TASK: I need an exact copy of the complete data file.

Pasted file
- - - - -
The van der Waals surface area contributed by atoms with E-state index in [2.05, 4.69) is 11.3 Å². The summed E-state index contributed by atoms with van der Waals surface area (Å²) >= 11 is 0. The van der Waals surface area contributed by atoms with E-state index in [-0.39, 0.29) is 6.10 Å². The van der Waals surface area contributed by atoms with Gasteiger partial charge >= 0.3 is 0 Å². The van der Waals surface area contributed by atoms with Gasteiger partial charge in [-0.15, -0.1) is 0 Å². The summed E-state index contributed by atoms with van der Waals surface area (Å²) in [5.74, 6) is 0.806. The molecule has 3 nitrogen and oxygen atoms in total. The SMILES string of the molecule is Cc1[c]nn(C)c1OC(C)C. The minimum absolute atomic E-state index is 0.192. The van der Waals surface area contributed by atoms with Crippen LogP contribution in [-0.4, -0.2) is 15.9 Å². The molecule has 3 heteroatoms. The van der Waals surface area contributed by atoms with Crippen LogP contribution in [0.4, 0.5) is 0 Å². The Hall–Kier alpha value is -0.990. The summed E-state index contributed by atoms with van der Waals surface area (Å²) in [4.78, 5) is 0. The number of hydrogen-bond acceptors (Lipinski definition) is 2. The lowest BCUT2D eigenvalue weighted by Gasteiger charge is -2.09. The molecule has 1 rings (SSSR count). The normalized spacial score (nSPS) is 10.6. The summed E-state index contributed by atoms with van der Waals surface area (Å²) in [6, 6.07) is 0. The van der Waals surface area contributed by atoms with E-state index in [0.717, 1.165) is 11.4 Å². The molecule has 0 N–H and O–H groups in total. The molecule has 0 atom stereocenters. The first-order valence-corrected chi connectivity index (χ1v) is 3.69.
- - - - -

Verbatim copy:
The van der Waals surface area contributed by atoms with E-state index in [2.05, 4.69) is 11.3 Å². The summed E-state index contributed by atoms with van der Waals surface area (Å²) >= 11 is 0. The van der Waals surface area contributed by atoms with E-state index in [-0.39, 0.29) is 6.10 Å². The van der Waals surface area contributed by atoms with Gasteiger partial charge >= 0.3 is 0 Å². The van der Waals surface area contributed by atoms with Gasteiger partial charge in [-0.15, -0.1) is 0 Å². The summed E-state index contributed by atoms with van der Waals surface area (Å²) in [5.74, 6) is 0.806. The molecule has 3 nitrogen and oxygen atoms in total. The SMILES string of the molecule is Cc1[c]nn(C)c1OC(C)C. The minimum absolute atomic E-state index is 0.192. The van der Waals surface area contributed by atoms with Crippen LogP contribution in [-0.4, -0.2) is 15.9 Å². The molecule has 3 heteroatoms. The van der Waals surface area contributed by atoms with Crippen LogP contribution in [0.4, 0.5) is 0 Å². The Hall–Kier alpha value is -0.990. The summed E-state index contributed by atoms with van der Waals surface area (Å²) in [4.78, 5) is 0. The number of hydrogen-bond acceptors (Lipinski definition) is 2. The lowest BCUT2D eigenvalue weighted by Gasteiger charge is -2.09. The molecule has 1 rings (SSSR count). The normalized spacial score (nSPS) is 10.6. The summed E-state index contributed by atoms with van der Waals surface area (Å²) in [6, 6.07) is 0. The van der Waals surface area contributed by atoms with E-state index in [0.717, 1.165) is 11.4 Å². The molecule has 0 N–H and O–H groups in total. The molecule has 0 atom stereocenters. The first-order valence-corrected chi connectivity index (χ1v) is 3.69.